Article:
COVID-19 caused profound disruption in the lives of millions of people in Massachusetts. As the state moves toward recovery, communities — especially historically underserved communities — are reckoning with the full economic, health, and social impact of the pandemic. While the effects of the pandemic will endure for years to come, the time to revolutionize our education system is now.

The hard-earned lessons of the past year, along with the resilience and ingenuity seen in communities throughout Massachusetts and a massive infusion of federal relief funding, creates the opportunity for state, district, and school-level leaders to fundamentally rethink education and transform the delivery of instruction to fully support the comprehensive needs of K-12 learners. The investments made now will not only aid in the recovery from COVID-19, but also set students, educators, and families on the path to lifelong success.

The pandemic created unique challenges, to be sure, but it also exacerbated long-standing failings in our education systems. One-size-fits-all education systems, organized largely around measures like antiquated seat-time policies and or an outsized focus on standardized assessments, remain ill-equipped to prepare all learners to succeed in school or in life — even more so in the aftermath of COVID-19.

Now is the moment for state and local leaders in Massachusetts to create the conditions necessary to meet students where they are, and move toward student-centered, whole-learner approaches that are trauma-informed and more responsive to individual students’ needs. We need to prioritize educator diversity and support, so that our educators reflect the communities they serve and have the appropriate training and resources to empower their students. We need to address practical barriers to learning that were worsened during the pandemic — such as closing the digital divide and allowing learning to take place outside of the four walls of the classroom. And we need to support individuals and groups of students with multiage, multi-grade curriculum maps, and develop personalized learner profiles that can record progress of content knowledge over time.

Getting rid of place and time constraints that result in one-size-fits-all instruction, batching kids, forced sorting and ranking of students may be an enormous technical challenge, but COVID-19 clearly demonstrated the severe limitations and inequities created by such outdated systems. Moving towards more student-centered systems is critical, not only to recovering from the pandemic, but to fostering ecosystems that recognize and credential learning in real time for each student, paving a way toward systems that ensure all students achieve mastery.

In many communities, there may be a temptation to return to a pre-COVID normal — to rigid systems and routines that are familiar and “safe” — but to do so would be to miss a once-in-a-generation opportunity to leverage billions in new federal education investments to implement policies and advance competency-based practices that will lead to better outcomes for all students in Massachusetts. This includes resources to address the systemic barriers to opportunity and access that stand in the way of economically disadvantaged students and students of color, as well as investing in new ways of recognizing demonstrated learning and rethinking credentialing. States also have the opportunity to meaningfully innovate K-12 systems; utilizing innovation zones to create flexibility to plan and launch future-focused learning models is one example of how these funds might be used to create flexibility and modernize teaching and learning. Communities, regions, and states can look to expand educator Grow Your Own programs to improve teacher diversification and address teacher shortage problems.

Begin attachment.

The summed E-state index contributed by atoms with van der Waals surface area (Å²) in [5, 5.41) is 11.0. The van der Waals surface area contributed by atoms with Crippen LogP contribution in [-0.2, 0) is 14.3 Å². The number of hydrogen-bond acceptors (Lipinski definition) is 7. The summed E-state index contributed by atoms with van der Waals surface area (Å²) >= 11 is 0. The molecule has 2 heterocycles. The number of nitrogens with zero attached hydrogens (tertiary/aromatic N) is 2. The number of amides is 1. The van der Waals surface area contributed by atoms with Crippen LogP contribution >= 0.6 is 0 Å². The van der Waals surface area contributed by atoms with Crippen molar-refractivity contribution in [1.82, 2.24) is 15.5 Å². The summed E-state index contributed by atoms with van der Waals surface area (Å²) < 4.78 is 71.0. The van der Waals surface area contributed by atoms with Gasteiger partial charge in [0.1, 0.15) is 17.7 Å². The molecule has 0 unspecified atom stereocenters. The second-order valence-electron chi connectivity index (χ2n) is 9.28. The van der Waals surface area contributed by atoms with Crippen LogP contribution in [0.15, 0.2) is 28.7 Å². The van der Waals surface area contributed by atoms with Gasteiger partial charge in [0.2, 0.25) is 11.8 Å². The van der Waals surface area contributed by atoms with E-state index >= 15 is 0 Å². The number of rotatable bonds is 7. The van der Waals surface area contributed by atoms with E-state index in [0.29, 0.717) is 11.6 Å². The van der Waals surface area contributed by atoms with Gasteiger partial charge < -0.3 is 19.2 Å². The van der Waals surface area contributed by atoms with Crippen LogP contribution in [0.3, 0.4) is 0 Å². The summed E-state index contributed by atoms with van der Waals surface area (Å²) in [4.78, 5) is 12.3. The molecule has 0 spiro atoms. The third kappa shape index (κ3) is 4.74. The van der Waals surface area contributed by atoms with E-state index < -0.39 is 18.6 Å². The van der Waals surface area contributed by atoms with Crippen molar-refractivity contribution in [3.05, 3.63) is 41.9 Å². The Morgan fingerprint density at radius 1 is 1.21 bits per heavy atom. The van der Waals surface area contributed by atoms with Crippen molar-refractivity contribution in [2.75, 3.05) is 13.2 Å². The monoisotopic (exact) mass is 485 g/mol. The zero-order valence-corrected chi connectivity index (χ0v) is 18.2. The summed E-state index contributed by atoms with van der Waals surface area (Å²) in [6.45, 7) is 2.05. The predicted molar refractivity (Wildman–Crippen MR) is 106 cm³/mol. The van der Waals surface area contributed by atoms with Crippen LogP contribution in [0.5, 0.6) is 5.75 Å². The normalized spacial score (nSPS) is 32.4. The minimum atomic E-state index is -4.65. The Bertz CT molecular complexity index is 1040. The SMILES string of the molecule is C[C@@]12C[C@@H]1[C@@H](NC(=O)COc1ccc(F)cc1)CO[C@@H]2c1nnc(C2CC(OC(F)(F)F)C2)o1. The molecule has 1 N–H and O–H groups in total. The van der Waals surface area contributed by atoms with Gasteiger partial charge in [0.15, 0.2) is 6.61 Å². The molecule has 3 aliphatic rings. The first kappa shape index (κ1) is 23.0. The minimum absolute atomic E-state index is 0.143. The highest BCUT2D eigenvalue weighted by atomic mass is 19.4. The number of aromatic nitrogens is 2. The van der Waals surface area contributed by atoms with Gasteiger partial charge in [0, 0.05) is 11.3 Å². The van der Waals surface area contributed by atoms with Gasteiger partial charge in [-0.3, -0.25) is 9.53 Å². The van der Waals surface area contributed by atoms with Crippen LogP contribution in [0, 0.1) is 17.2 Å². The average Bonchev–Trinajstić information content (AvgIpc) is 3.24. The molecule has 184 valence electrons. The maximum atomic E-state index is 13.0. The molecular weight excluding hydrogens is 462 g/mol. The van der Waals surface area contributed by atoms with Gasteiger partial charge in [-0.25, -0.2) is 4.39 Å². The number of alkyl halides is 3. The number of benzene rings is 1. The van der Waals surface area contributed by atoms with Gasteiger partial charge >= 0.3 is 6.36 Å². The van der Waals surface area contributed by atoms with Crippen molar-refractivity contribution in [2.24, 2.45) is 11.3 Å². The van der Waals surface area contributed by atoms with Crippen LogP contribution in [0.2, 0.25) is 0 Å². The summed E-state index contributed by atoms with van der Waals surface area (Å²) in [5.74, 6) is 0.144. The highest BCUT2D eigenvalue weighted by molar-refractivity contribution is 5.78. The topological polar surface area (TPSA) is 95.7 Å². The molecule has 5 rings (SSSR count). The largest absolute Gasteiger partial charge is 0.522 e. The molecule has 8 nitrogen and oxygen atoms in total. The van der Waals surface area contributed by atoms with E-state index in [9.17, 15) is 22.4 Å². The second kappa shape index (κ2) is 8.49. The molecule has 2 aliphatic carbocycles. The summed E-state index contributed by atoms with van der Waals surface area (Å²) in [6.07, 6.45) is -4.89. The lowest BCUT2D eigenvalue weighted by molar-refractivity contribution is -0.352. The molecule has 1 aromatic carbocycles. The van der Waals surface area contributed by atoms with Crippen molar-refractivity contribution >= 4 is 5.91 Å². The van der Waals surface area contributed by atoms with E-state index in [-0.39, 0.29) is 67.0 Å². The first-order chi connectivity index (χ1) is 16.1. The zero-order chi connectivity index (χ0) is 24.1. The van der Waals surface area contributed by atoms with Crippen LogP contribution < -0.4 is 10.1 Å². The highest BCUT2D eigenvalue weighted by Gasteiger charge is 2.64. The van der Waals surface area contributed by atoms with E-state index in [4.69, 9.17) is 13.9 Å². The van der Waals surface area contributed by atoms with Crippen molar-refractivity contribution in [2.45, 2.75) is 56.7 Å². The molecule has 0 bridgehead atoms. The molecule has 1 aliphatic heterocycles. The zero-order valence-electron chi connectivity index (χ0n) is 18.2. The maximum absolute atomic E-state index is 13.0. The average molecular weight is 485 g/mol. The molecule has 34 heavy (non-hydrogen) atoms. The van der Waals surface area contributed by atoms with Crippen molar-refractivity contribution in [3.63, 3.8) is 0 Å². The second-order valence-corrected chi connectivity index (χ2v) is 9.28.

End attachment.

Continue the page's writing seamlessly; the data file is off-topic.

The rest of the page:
At the same time, calling out the opportunity and necessity for change is the easy part. With so many challenges to overcome and priorities that need to be addressed, educational leaders face a litany of high-stakes decisions about how and where to devote resources to achieve the greatest positive impact, in both the short- and long-term. But leaders don’t need to tackle these decisions alone. There is a wealth of research and guidance available about policies and approaches that lead to better outcomes for students, educators, and local communities.

Now is the time for state and local leaders in Massachusetts to embrace meaningful education systems change, and to look to existing resources and successful examples from around the country to identify strategies that might work in their communities. This is a potentially transformative moment, yes, but to make it more than a moment will require a commitment to take a holistic view of our education systems, make ongoing investments, and work collaboratively to address challenges that existed long before the onset of COVID-19.

Fred Jones is the policy director at the Aurora Institute. Nithya Joseph is the advocacy director at America Forward.